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Equal Protection

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NAACP—Greensboro Branch v. Guilford County Board of Elections (William L. Osteen, Jr., M.D.N.C. 1:12- cv-111)
The state’s restructuring of a county board of commissioners would result in a two-year transition period with one district unrepresented and another district with two representatives. The district judge declined to enjoin the beginning of the candidate filing period, but on further hearing provisionally enjoined the election. The court’s ultimate remedy was to swap the election schedule for two districts so that an election would be held for the district that would otherwise be unrepresented instead of another district, an election for which would be held two years later. The state resolved the issue of double representation by appointing one of the duplicate representatives to an at-large seat.
Topics: Equal protection; enjoining elections.

One of many Case Studies in Emergency Election Litigation.

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Operation Rainbow-Push, Inc. v. Shelby County Election Commission (Jon P. McCalla, W.D. Tenn. 2:06-cv- 2451)
A municipality removed a state-court action challenging an election to a commission because the members were to be selected from districts but elected at large. Observing the potential impact on candidates for other offices in the election, the district judge denied the plaintiffs immediate relief.
Topics: Enjoining elections; section 2 discrimination; equal protection; intervention; removal.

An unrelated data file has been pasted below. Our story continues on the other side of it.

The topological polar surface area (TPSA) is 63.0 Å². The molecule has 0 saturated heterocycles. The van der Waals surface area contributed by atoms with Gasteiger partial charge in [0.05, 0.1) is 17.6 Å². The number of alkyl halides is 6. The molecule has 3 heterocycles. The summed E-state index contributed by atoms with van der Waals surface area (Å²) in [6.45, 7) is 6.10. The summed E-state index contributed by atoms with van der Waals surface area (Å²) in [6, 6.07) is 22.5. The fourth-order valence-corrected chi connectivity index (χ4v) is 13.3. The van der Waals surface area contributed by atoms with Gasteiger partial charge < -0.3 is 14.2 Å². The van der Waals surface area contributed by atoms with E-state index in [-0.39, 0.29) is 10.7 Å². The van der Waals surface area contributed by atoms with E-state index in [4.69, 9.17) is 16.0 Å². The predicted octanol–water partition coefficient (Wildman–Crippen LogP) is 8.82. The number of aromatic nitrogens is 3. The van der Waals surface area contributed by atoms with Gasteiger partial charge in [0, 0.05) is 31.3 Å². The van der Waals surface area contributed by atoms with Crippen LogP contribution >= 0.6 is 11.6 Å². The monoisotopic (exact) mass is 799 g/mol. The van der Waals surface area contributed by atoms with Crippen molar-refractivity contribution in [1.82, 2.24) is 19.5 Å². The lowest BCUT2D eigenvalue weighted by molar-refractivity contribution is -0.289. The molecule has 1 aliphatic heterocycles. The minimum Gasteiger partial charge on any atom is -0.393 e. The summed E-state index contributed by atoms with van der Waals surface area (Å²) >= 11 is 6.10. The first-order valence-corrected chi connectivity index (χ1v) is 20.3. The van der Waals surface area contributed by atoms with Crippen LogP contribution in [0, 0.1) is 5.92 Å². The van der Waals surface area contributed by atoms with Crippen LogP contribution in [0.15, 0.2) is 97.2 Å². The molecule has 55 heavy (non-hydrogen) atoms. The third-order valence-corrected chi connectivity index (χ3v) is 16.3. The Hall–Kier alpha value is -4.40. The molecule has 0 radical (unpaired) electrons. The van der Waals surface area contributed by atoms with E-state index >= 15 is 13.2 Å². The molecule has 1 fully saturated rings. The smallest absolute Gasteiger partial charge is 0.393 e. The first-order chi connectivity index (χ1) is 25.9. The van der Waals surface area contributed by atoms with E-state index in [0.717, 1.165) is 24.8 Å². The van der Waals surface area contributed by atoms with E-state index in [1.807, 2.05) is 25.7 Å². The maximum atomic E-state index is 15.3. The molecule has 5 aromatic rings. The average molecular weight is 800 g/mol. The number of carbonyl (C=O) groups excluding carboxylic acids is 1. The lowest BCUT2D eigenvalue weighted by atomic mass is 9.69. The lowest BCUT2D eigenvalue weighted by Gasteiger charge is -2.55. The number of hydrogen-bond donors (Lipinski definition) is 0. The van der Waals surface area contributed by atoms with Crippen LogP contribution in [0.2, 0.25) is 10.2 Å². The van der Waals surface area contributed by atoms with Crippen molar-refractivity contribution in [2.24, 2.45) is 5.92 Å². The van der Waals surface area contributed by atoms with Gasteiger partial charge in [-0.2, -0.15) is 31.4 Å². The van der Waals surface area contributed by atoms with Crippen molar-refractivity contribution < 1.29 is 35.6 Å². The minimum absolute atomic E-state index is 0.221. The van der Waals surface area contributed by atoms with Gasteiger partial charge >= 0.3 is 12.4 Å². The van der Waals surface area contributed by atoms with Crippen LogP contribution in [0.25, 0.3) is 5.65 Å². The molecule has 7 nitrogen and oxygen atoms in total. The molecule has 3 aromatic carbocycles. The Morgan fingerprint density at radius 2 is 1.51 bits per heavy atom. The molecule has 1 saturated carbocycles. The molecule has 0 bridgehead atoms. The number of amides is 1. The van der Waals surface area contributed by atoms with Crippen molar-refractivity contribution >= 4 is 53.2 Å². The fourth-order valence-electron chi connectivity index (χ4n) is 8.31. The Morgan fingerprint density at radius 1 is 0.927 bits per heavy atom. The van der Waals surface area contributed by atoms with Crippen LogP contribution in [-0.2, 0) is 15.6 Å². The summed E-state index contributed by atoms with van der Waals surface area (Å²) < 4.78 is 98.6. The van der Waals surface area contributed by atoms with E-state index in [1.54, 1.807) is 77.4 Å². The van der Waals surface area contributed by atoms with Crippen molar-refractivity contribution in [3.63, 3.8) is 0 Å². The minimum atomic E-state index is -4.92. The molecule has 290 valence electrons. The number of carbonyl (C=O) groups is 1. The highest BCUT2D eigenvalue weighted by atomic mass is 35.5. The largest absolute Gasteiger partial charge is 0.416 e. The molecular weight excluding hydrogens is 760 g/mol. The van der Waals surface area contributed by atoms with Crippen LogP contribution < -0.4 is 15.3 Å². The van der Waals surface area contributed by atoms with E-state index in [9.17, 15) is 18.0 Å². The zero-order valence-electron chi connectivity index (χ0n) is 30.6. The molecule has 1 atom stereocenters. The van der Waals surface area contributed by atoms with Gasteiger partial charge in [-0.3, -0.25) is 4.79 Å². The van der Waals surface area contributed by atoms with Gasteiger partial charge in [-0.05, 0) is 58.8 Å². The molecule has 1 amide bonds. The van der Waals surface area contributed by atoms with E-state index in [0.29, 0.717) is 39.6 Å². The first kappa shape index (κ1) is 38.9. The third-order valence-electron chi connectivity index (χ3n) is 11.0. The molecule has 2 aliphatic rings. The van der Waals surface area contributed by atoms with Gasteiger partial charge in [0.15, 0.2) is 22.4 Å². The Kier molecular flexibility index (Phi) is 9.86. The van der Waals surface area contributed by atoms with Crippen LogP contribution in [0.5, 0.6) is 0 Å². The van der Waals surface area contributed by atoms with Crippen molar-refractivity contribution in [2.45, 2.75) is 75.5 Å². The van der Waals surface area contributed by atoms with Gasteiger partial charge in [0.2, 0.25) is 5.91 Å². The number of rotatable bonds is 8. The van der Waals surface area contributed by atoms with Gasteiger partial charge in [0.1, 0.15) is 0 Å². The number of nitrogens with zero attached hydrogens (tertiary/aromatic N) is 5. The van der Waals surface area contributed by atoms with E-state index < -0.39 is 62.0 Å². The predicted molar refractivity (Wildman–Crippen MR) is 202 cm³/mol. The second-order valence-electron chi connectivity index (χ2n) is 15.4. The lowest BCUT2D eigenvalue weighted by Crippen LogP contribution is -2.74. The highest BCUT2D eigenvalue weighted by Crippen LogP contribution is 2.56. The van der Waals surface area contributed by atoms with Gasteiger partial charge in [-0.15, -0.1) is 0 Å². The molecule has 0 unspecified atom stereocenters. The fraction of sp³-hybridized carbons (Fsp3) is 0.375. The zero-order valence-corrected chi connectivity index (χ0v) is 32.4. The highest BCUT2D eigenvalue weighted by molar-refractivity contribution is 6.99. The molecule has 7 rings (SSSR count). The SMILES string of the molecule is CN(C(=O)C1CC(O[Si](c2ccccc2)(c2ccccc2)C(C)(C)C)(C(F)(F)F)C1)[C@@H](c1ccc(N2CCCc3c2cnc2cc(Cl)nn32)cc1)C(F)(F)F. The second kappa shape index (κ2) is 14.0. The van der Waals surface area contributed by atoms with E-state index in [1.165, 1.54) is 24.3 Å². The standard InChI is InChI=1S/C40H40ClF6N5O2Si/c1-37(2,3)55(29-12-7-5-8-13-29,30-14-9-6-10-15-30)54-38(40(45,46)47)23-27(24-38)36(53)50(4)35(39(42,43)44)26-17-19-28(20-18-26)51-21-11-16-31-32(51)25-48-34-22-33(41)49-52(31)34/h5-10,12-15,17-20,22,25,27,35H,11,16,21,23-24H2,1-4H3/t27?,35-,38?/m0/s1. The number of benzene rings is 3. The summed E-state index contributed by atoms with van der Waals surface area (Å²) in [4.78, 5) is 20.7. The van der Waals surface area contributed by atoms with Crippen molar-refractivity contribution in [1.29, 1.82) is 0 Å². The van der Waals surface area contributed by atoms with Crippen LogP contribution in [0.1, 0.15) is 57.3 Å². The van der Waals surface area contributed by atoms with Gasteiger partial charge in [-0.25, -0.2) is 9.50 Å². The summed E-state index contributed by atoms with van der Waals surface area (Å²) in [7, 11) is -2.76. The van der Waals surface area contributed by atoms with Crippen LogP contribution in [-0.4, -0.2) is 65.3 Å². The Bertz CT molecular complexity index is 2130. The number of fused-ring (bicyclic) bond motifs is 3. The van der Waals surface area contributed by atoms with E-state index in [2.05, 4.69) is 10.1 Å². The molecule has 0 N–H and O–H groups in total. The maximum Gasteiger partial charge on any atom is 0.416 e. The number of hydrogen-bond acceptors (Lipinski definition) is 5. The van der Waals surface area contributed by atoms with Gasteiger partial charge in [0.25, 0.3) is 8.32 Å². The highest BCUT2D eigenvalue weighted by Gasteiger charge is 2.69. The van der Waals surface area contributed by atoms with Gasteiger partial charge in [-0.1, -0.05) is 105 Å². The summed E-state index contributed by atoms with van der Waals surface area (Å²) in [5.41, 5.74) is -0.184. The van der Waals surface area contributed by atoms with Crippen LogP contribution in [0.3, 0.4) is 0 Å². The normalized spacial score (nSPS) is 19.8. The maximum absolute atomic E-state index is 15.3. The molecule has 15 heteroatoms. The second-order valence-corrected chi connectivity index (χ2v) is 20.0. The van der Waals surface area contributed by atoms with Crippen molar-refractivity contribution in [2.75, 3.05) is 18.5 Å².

One of many Case Studies in Emergency Election Litigation.

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Crim v. Tennessee Democratic Party (Kevin H. Sharp, M.D. Tenn. 3:12-cv-838)
A losing primary candidate filed a federal complaint alleging that the victor was improperly included on the ballot and improperly positioned on the ballot because his name was listed alphabetically first. On the next day, after a hearing, the district judge denied the plaintiff immediate relief, finding no wrongdoing and also observing that the plaintiff could have challenged the ballot before the election.
Topics: Enjoining certification; getting on the ballot; laches; equal protection; intervention.

One of many Case Studies in Emergency Election Litigation.

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Belitskus v. Pizzingrilli (A. Richard Caputo, M.D. Pa. 3:00-cv-1300)
Eight days in advance of a filing deadline, a federal complaint objected to a ballot filing fee. The district judge denied immediate relief on the following day and set the matter for hearing two days after that. After the hearing, the judge ordered the commonwealth to provide an alternative to the fee for those unable to pay. The court of appeals affirmed.
Topics: Getting on the ballot; equal protection; attorney fees.

One of many Case Studies in Emergency Election Litigation.

Available Online Only

Marascalco v. Grenada (Rhesa Barksdale, Neal B. Biggers, Jr., and Glen Davidson, N.D. Miss. 3:00-cv-61)
Ten days before a municipal election, residents of recently annexed territory filed a federal complaint seeking to halt the election in which they would not be able to vote because the Justice Department denied preclearance to the annexation. A three-judge district court heard the case six days later and denied immediate relief. The court doubted its jurisdiction over the matter and expressed concern about the filing of the complaint nearly two months after the denial of preclearance.
Subject: District lines. Topics: Enjoining elections; equal protection; three-judge court; section 5 preclearance; laches.

One of many Case Studies in Emergency Election Litigation.

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Curington v. Richardson (Charles R. Simpson III, W.D. Ky. 3:03-cv-665)